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Loughborough academic set to investigate David Cameron’s flagship volunteer scheme

A Loughborough University academic is set to investigate the impact one of Prime Minister David Cameron’s flagship Big Society projects is having on society and young people.

Dr Sarah Mills will spend three years researching the National Citizen Service, a volunteer scheme launched in 2011 which is expected to have attracted 100,000 youngsters by the end of 2014.

The project is called ‘A rite of passage? National Citizen Service and the Geographies of Youth Citizenship', and is being funded by a prestigious Economic and Social Research Council (ESRC) Future Research Leaders award of £249,630.

Mr Cameron launched his vision for the ‘Big Society’ when the Coalition government came to power in 2010. He said it was about empowering communities, redistributing power and fostering a culture of volunteerism.

NCS, a voluntary scheme for 16 and 17-year-olds delivered through a range of charities, private sector partnerships and youth organisations, is a key plank of this vision.

It involves a series of social action projects, volunteering in the local community and a residential camp.

Dr Mills, a lecturer in the Department of Geography, says the Big Society rhetoric has waned but it is still driving policy.

She will examine the government’s motivations behind NCS, how the voluntary sector has engaged with it, and young people’s experiences of the programme.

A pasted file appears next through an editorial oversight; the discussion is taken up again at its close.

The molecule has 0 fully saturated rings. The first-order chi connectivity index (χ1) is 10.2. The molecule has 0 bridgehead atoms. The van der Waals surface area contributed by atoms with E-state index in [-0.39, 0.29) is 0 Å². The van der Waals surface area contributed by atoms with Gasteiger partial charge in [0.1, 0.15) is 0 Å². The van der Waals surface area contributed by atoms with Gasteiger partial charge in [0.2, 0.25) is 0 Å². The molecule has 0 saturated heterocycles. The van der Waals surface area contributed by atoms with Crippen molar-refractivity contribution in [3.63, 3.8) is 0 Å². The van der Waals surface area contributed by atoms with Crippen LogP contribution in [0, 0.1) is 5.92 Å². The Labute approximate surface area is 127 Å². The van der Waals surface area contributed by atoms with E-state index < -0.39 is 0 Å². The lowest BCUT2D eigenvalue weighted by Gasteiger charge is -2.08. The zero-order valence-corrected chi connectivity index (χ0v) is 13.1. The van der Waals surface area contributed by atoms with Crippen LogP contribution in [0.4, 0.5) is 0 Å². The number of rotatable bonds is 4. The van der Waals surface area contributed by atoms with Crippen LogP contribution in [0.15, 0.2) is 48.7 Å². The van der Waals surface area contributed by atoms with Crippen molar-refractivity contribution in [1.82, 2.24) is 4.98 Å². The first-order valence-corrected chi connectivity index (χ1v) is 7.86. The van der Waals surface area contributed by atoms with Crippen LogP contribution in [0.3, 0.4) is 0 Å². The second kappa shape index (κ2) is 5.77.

She said: “One aim of the research is to understand why the government has placed such a big emphasis on young people volunteering through NCS.

“I’ll also be asking, ‘what do the voluntary organisations that deliver NCS think about it? What do young people actually experience, and what impact has it had on their lives?’”

Dr Mills’ research will involve analysing recent government policies, an online survey with NCS graduates, and interviews with NCS participants and voluntary organisations that run the scheme.

The project will also follow a group of young people on their ‘journey’ through NCS and this will be portrayed in an online animated video at the end of the project.

Professor Myra Nimmo, Loughborough University’s Pro-Vice Chancellor for Research, said: “These ESRC awards are incredibly competitive and this is a fantastic achievement – developing research leaders is a key part of our strategy at Loughborough University.

“However the praise must go to the quality of the work undertaken by Sarah and the environment created by her colleagues.

 “Dr Mills’ project is an excellent example of research which both contributes to our academic understanding of the area but has an immediate impact through exploring the lives of young people today and improving policies that shape their experiences, and those of the next generation.”

The project starts on 1 October 2014 and is funded by ESRC grant no. ES/L009315/1.